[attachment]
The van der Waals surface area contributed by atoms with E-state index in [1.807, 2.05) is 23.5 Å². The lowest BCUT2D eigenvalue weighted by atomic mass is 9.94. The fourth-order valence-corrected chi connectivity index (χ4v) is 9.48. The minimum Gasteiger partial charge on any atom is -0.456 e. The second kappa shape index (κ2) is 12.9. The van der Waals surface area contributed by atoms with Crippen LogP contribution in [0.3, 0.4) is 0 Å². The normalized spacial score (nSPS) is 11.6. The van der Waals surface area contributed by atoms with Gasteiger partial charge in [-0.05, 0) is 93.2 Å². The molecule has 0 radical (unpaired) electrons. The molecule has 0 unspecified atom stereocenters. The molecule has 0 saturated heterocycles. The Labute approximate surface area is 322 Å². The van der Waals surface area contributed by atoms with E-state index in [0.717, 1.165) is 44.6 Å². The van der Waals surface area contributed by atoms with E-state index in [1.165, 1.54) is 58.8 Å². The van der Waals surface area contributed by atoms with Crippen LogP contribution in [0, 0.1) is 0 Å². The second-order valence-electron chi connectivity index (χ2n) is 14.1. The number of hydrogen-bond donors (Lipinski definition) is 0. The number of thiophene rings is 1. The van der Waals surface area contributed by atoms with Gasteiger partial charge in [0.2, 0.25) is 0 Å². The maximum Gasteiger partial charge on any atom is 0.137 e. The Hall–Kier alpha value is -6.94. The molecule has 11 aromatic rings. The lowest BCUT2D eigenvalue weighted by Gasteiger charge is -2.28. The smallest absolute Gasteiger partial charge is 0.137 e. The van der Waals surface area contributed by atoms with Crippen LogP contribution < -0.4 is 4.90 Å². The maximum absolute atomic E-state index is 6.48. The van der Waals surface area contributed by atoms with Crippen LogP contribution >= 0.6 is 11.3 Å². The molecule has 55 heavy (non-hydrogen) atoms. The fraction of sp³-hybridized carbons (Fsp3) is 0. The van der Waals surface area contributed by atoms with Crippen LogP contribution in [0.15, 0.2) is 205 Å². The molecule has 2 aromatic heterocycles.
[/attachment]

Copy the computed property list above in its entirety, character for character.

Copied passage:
The van der Waals surface area contributed by atoms with E-state index in [1.807, 2.05) is 23.5 Å². The lowest BCUT2D eigenvalue weighted by atomic mass is 9.94. The fourth-order valence-corrected chi connectivity index (χ4v) is 9.48. The minimum Gasteiger partial charge on any atom is -0.456 e. The second kappa shape index (κ2) is 12.9. The van der Waals surface area contributed by atoms with Crippen LogP contribution in [0.3, 0.4) is 0 Å². The normalized spacial score (nSPS) is 11.6. The van der Waals surface area contributed by atoms with Gasteiger partial charge in [-0.05, 0) is 93.2 Å². The molecule has 0 radical (unpaired) electrons. The molecule has 0 unspecified atom stereocenters. The molecule has 0 saturated heterocycles. The Labute approximate surface area is 322 Å². The van der Waals surface area contributed by atoms with E-state index in [0.717, 1.165) is 44.6 Å². The van der Waals surface area contributed by atoms with E-state index in [1.165, 1.54) is 58.8 Å². The van der Waals surface area contributed by atoms with Crippen LogP contribution in [0, 0.1) is 0 Å². The second-order valence-electron chi connectivity index (χ2n) is 14.1. The number of hydrogen-bond donors (Lipinski definition) is 0. The number of thiophene rings is 1. The van der Waals surface area contributed by atoms with Gasteiger partial charge in [0.2, 0.25) is 0 Å². The maximum Gasteiger partial charge on any atom is 0.137 e. The Hall–Kier alpha value is -6.94. The molecule has 11 aromatic rings. The lowest BCUT2D eigenvalue weighted by Gasteiger charge is -2.28. The smallest absolute Gasteiger partial charge is 0.137 e. The van der Waals surface area contributed by atoms with Crippen LogP contribution < -0.4 is 4.90 Å². The maximum absolute atomic E-state index is 6.48. The van der Waals surface area contributed by atoms with Crippen LogP contribution >= 0.6 is 11.3 Å². The molecule has 55 heavy (non-hydrogen) atoms. The fraction of sp³-hybridized carbons (Fsp3) is 0. The van der Waals surface area contributed by atoms with Crippen LogP contribution in [0.15, 0.2) is 205 Å². The molecule has 2 aromatic heterocycles.